For the final event in our Death Marches: Evidence and Memory series, we were delighted to be joined by Holocaust survivor Manfred Goldberg BEM. Mr Goldberg was led in conversation by Professor Dan Stone, one of the co-curators of the Death Marches exhibition, and shared his experiences of his own death march journey and liberation.
In this virtual panel, speakers discuss different ways of commemorating the death marches, including pilgrimages, memorials at former Nazi camps and other sites of significance, and artistic and photographic responses to such sites.
In this virtual panel, speakers explore aspects of reckonings with the Holocaust in the immediate post-war period. Panellists discuss the disintegration of the camps system; ‘forced confrontations’ between Allied militaries and the German civilian population; post-war trials of perpetrators involved in the death marches; and the lives of Holocaust survivors in the aftermath of liberation.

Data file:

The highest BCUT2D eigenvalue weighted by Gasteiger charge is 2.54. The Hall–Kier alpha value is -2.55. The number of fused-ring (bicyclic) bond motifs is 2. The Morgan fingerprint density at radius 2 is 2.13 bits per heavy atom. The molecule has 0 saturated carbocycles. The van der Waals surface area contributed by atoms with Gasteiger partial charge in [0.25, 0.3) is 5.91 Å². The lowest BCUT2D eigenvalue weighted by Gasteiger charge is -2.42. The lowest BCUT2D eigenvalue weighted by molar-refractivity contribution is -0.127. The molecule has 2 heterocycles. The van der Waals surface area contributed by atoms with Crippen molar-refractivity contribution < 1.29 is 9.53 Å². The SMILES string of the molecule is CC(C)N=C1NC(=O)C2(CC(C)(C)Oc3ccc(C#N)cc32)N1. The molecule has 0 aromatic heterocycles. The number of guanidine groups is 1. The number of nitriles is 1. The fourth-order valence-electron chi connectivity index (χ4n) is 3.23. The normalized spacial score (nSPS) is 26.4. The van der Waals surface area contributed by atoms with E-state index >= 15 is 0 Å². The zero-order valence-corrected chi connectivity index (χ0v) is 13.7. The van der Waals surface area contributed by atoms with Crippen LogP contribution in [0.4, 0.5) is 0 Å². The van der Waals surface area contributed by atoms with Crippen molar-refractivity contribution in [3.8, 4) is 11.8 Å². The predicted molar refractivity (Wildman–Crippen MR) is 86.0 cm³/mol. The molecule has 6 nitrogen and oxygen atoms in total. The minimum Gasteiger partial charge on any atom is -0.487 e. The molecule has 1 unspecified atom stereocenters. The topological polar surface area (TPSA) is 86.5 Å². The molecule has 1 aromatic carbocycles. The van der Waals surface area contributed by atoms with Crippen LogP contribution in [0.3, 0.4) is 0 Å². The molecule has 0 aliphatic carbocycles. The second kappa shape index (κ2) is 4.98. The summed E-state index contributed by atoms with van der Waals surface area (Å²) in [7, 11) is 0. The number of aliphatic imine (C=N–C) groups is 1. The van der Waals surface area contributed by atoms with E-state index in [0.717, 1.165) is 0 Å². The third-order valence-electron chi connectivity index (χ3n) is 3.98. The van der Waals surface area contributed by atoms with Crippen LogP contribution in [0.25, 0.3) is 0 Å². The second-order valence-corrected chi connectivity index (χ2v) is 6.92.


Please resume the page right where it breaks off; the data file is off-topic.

In this virtual panel, speakers discuss the forensic turn in Holocaust and genocide studies. The panel addresses how forensic evidence, such as sites of mass burial and human remains, has informed research and remembrance of genocide, as well as political and ethical dealings with sites of mass atrocity.
In this virtual talk, a panel of speakers discuss the sources and new research methods that have uncovered different aspects of the history of the death marches and the end of the Second World War. What sources do scholars use to recover and narrate this difficult past? Which forms do those narrations take?
The HGRP’s inaugural, co-located exhibition uncovered how forensic and other evidence about the death marches has been gathered since the end of the Holocaust. It chronicled how researchers and others attempted to recover the death march routes – and those who did not survive them.